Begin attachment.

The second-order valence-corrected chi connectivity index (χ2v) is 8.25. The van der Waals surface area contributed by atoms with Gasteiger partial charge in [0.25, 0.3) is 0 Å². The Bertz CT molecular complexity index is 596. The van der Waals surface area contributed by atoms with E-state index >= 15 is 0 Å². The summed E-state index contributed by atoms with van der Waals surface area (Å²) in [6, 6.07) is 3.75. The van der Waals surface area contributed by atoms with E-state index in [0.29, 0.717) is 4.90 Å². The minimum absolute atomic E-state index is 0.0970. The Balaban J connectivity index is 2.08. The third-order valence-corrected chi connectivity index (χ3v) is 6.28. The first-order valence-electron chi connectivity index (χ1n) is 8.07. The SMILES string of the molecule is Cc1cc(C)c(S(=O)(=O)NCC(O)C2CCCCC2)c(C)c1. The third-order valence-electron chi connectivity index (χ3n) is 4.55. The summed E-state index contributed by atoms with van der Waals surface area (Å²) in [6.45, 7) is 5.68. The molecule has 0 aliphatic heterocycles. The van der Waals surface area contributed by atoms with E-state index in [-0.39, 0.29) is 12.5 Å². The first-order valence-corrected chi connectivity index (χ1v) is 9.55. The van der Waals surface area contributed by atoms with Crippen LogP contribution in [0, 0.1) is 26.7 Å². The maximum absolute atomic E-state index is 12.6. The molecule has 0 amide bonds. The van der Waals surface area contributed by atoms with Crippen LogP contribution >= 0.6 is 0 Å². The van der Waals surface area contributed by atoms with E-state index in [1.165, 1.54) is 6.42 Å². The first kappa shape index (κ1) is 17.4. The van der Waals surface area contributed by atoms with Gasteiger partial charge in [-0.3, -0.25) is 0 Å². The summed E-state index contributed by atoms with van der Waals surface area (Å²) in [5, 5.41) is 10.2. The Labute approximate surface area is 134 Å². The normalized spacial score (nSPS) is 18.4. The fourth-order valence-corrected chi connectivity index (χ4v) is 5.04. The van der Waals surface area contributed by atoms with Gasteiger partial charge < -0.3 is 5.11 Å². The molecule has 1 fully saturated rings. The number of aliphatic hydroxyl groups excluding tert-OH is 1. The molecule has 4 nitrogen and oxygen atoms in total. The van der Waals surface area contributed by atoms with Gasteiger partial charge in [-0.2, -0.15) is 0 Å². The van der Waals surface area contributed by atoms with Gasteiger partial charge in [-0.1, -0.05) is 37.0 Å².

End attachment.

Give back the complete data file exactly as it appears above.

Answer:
The second-order valence-corrected chi connectivity index (χ2v) is 8.25. The van der Waals surface area contributed by atoms with Gasteiger partial charge in [0.25, 0.3) is 0 Å². The Bertz CT molecular complexity index is 596. The van der Waals surface area contributed by atoms with E-state index >= 15 is 0 Å². The summed E-state index contributed by atoms with van der Waals surface area (Å²) in [6, 6.07) is 3.75. The van der Waals surface area contributed by atoms with E-state index in [0.29, 0.717) is 4.90 Å². The minimum absolute atomic E-state index is 0.0970. The Balaban J connectivity index is 2.08. The third-order valence-corrected chi connectivity index (χ3v) is 6.28. The first-order valence-electron chi connectivity index (χ1n) is 8.07. The SMILES string of the molecule is Cc1cc(C)c(S(=O)(=O)NCC(O)C2CCCCC2)c(C)c1. The third-order valence-electron chi connectivity index (χ3n) is 4.55. The summed E-state index contributed by atoms with van der Waals surface area (Å²) in [6.45, 7) is 5.68. The molecule has 0 aliphatic heterocycles. The van der Waals surface area contributed by atoms with E-state index in [-0.39, 0.29) is 12.5 Å². The first-order valence-corrected chi connectivity index (χ1v) is 9.55. The van der Waals surface area contributed by atoms with Crippen LogP contribution in [0, 0.1) is 26.7 Å². The maximum absolute atomic E-state index is 12.6. The molecule has 0 amide bonds. The van der Waals surface area contributed by atoms with Crippen LogP contribution >= 0.6 is 0 Å². The van der Waals surface area contributed by atoms with E-state index in [1.165, 1.54) is 6.42 Å². The first kappa shape index (κ1) is 17.4. The van der Waals surface area contributed by atoms with Gasteiger partial charge in [-0.3, -0.25) is 0 Å². The summed E-state index contributed by atoms with van der Waals surface area (Å²) in [5, 5.41) is 10.2. The Labute approximate surface area is 134 Å². The normalized spacial score (nSPS) is 18.4. The fourth-order valence-corrected chi connectivity index (χ4v) is 5.04. The van der Waals surface area contributed by atoms with Gasteiger partial charge < -0.3 is 5.11 Å². The molecule has 1 fully saturated rings. The number of aliphatic hydroxyl groups excluding tert-OH is 1. The molecule has 4 nitrogen and oxygen atoms in total. The van der Waals surface area contributed by atoms with Gasteiger partial charge in [-0.2, -0.15) is 0 Å². The van der Waals surface area contributed by atoms with Gasteiger partial charge in [-0.1, -0.05) is 37.0 Å².